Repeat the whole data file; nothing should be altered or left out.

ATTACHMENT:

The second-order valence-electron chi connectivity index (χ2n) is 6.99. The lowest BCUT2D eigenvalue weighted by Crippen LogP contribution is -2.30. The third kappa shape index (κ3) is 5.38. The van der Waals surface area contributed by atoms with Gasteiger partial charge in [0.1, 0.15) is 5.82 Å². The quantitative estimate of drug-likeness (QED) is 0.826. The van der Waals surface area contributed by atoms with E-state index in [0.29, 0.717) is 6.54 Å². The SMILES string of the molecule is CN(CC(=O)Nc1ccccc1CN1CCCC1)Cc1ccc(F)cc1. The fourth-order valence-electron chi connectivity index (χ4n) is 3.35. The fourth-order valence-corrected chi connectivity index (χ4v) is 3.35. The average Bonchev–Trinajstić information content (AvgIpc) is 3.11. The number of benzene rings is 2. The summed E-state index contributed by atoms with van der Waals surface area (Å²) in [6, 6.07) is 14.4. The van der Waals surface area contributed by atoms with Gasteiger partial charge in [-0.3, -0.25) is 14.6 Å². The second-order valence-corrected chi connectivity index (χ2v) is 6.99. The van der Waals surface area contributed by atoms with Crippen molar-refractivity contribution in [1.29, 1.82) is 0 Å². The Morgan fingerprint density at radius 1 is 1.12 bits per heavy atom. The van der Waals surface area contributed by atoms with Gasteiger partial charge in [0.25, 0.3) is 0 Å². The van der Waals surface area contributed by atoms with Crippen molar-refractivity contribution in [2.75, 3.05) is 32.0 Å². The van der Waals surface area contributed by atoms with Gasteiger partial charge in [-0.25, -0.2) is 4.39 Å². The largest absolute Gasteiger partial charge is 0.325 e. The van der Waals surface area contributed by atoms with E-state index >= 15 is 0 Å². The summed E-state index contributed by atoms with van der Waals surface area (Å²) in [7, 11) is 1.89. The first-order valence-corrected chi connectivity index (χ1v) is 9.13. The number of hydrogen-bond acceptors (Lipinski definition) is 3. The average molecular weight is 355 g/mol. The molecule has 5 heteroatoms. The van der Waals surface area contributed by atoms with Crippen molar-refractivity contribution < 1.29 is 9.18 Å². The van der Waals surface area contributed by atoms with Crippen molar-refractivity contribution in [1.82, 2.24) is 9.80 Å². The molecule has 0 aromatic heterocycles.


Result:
The second-order valence-electron chi connectivity index (χ2n) is 6.99. The lowest BCUT2D eigenvalue weighted by Crippen LogP contribution is -2.30. The third kappa shape index (κ3) is 5.38. The van der Waals surface area contributed by atoms with Gasteiger partial charge in [0.1, 0.15) is 5.82 Å². The quantitative estimate of drug-likeness (QED) is 0.826. The van der Waals surface area contributed by atoms with E-state index in [0.29, 0.717) is 6.54 Å². The SMILES string of the molecule is CN(CC(=O)Nc1ccccc1CN1CCCC1)Cc1ccc(F)cc1. The fourth-order valence-electron chi connectivity index (χ4n) is 3.35. The fourth-order valence-corrected chi connectivity index (χ4v) is 3.35. The average Bonchev–Trinajstić information content (AvgIpc) is 3.11. The number of benzene rings is 2. The summed E-state index contributed by atoms with van der Waals surface area (Å²) in [6, 6.07) is 14.4. The van der Waals surface area contributed by atoms with Gasteiger partial charge in [-0.3, -0.25) is 14.6 Å². The second-order valence-corrected chi connectivity index (χ2v) is 6.99. The van der Waals surface area contributed by atoms with Crippen molar-refractivity contribution in [1.29, 1.82) is 0 Å². The Morgan fingerprint density at radius 1 is 1.12 bits per heavy atom. The van der Waals surface area contributed by atoms with Gasteiger partial charge in [0.25, 0.3) is 0 Å². The van der Waals surface area contributed by atoms with Crippen molar-refractivity contribution in [2.75, 3.05) is 32.0 Å². The van der Waals surface area contributed by atoms with Gasteiger partial charge in [-0.25, -0.2) is 4.39 Å². The largest absolute Gasteiger partial charge is 0.325 e. The van der Waals surface area contributed by atoms with E-state index >= 15 is 0 Å². The summed E-state index contributed by atoms with van der Waals surface area (Å²) in [7, 11) is 1.89. The first-order valence-corrected chi connectivity index (χ1v) is 9.13. The number of hydrogen-bond acceptors (Lipinski definition) is 3. The average molecular weight is 355 g/mol. The molecule has 5 heteroatoms. The van der Waals surface area contributed by atoms with Crippen molar-refractivity contribution < 1.29 is 9.18 Å². The van der Waals surface area contributed by atoms with Crippen molar-refractivity contribution in [1.82, 2.24) is 9.80 Å². The molecule has 0 aromatic heterocycles.